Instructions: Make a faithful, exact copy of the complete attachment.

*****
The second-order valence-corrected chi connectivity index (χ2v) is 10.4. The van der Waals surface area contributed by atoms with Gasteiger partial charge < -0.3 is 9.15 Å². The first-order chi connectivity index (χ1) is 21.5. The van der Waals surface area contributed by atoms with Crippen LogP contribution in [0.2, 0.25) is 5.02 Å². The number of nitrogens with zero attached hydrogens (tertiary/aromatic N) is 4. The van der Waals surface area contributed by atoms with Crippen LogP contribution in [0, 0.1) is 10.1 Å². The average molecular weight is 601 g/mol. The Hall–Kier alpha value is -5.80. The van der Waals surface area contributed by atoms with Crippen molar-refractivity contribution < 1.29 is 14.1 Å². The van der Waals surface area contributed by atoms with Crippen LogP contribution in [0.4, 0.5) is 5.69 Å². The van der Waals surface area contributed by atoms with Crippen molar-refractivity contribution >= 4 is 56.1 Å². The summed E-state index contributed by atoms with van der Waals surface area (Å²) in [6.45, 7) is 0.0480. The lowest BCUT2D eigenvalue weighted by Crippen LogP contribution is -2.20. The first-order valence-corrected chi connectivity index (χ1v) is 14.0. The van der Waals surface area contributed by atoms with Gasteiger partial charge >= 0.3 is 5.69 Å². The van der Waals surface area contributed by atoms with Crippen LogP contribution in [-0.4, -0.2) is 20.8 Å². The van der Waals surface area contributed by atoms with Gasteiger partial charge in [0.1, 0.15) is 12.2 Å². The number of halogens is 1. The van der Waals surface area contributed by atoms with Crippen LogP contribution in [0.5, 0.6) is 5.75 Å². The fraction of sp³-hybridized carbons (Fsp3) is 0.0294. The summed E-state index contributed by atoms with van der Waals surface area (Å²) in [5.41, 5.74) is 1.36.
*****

The second-order valence-corrected chi connectivity index (χ2v) is 10.4. The van der Waals surface area contributed by atoms with Gasteiger partial charge < -0.3 is 9.15 Å². The first-order chi connectivity index (χ1) is 21.5. The van der Waals surface area contributed by atoms with Crippen LogP contribution in [0.2, 0.25) is 5.02 Å². The number of nitrogens with zero attached hydrogens (tertiary/aromatic N) is 4. The van der Waals surface area contributed by atoms with Crippen LogP contribution in [0, 0.1) is 10.1 Å². The average molecular weight is 601 g/mol. The Hall–Kier alpha value is -5.80. The van der Waals surface area contributed by atoms with Crippen molar-refractivity contribution < 1.29 is 14.1 Å². The van der Waals surface area contributed by atoms with Crippen LogP contribution in [0.4, 0.5) is 5.69 Å². The van der Waals surface area contributed by atoms with Crippen molar-refractivity contribution >= 4 is 56.1 Å². The summed E-state index contributed by atoms with van der Waals surface area (Å²) in [6.45, 7) is 0.0480. The lowest BCUT2D eigenvalue weighted by Crippen LogP contribution is -2.20. The first-order valence-corrected chi connectivity index (χ1v) is 14.0. The van der Waals surface area contributed by atoms with Gasteiger partial charge >= 0.3 is 5.69 Å². The van der Waals surface area contributed by atoms with Crippen LogP contribution in [-0.4, -0.2) is 20.8 Å². The van der Waals surface area contributed by atoms with Gasteiger partial charge in [0.1, 0.15) is 12.2 Å². The number of halogens is 1. The van der Waals surface area contributed by atoms with Crippen LogP contribution in [0.5, 0.6) is 5.75 Å². The fraction of sp³-hybridized carbons (Fsp3) is 0.0294. The summed E-state index contributed by atoms with van der Waals surface area (Å²) in [5.41, 5.74) is 1.36.